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September 16, 2013 / Admin

Tracking: CA Law Will Force Websites To Disclose “Do Not Track” Practices

California’s State Senate and Assembly passed AB 370, a bill to amend the California Online Protection Act (CalOPPA). The bill would require operators of commercial websites to inform consumers as to how the website responds to “do not track” (DNT) signals sent by web browsers. The triggering of such signals results in enforcement by state and federal authorities. The amendment is expected to be signed by Governor Jerry Brown.

Tracking occurs when webservers observe and retain records of a person’s actions or habits across space, cyberspace, or time.  The concept of preventing “tracking” began with the Federal Trade Commission (FTC) in 2009. The concept was further developed by the Worldwide Web Consortium (W3C). However, despite recent developments in the DNT movement, much ambiguity remains as to exact rules and definitions regarding DNTs. For example, even in the absence of targeted advertising, the web still relies on collected data for many permissible activities (i.e. detecting fraudulent activity). Other problems include triggering DNT signals automatically without presenting a choice to the consumer to either permit or disallow tracking by the webserver. Finally, there is no agreed upon definition of what constitutes “tracking” and “sharing” of information by webservers and experts have yet to agree on what the DNT signal should mean.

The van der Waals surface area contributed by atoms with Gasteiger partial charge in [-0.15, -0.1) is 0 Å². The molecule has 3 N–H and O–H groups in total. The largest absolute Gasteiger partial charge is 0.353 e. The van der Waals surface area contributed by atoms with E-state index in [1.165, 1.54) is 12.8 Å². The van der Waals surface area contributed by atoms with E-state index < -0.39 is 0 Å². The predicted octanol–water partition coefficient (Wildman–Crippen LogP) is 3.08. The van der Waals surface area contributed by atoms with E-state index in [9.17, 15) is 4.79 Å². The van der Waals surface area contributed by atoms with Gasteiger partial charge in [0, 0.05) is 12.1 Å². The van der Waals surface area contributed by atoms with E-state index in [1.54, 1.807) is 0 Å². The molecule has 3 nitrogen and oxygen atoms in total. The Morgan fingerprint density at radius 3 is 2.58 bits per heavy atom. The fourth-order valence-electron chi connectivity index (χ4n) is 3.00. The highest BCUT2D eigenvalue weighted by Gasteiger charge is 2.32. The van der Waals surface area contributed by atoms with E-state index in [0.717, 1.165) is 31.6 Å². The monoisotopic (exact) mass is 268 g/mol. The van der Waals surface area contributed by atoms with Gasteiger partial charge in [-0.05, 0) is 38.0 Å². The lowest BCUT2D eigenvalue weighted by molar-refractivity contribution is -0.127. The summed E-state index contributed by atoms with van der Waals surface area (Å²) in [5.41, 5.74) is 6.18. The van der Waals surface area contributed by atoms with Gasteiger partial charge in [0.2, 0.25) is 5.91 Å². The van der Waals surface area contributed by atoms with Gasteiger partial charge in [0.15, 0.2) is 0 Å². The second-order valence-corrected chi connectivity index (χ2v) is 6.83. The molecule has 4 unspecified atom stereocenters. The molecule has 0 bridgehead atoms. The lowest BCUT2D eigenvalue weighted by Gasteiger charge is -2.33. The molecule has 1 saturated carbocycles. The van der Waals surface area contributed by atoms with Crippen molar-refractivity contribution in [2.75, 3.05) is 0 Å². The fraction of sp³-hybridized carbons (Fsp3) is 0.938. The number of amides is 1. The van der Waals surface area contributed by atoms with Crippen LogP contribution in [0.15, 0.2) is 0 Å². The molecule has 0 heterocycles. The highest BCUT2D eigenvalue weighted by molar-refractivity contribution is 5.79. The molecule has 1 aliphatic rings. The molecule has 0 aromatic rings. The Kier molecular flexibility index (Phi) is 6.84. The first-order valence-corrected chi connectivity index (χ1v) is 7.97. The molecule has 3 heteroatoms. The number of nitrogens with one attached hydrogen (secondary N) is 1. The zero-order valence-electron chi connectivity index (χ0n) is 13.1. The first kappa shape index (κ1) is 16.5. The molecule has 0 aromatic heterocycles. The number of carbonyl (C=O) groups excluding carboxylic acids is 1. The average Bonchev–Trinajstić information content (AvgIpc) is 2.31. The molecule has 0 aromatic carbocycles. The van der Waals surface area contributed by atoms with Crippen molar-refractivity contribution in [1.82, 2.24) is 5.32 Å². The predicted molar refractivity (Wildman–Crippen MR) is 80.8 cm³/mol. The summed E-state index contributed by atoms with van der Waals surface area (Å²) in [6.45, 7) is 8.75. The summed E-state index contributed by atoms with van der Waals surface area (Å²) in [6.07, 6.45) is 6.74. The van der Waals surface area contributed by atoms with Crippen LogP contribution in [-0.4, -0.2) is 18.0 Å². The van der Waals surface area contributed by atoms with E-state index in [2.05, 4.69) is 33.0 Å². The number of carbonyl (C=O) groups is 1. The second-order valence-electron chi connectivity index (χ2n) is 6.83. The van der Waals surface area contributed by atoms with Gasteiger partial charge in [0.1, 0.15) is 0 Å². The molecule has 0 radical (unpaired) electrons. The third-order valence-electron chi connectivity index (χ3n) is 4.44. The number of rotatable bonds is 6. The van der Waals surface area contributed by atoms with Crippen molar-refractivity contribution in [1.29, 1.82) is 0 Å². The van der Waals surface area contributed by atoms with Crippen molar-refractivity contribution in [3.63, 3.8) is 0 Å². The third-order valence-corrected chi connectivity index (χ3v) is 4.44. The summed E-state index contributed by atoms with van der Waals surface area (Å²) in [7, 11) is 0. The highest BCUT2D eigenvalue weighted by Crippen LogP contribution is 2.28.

Generally, CalOPPA requires commercial websites to post a clear privacy policy, which includes: categories of personally identifiable information, third parties who may have access to the information, and the implementation of a process by which the consumer can review and change personally identifiable information. AB 370 will require website owners to disclose how they respond to DNT signals and will require the disclosure of whether other parties may collect personally identifiable information with regards to a consumer’s online activities when the consumer uses a website.

Upon AB 370 becoming effective, any publisher of a commercial website that is accessible by California residents which purports to comply with DNT signals will be subject to action by state and federal authorities for any subsequent violations.

Our firm investigates potential claims involving privacy violations. If you or someone else you know has been subject to a violation of privacy, please contact Khorrami Boucher Sumner Sanguinetti, LLP for a consultation.


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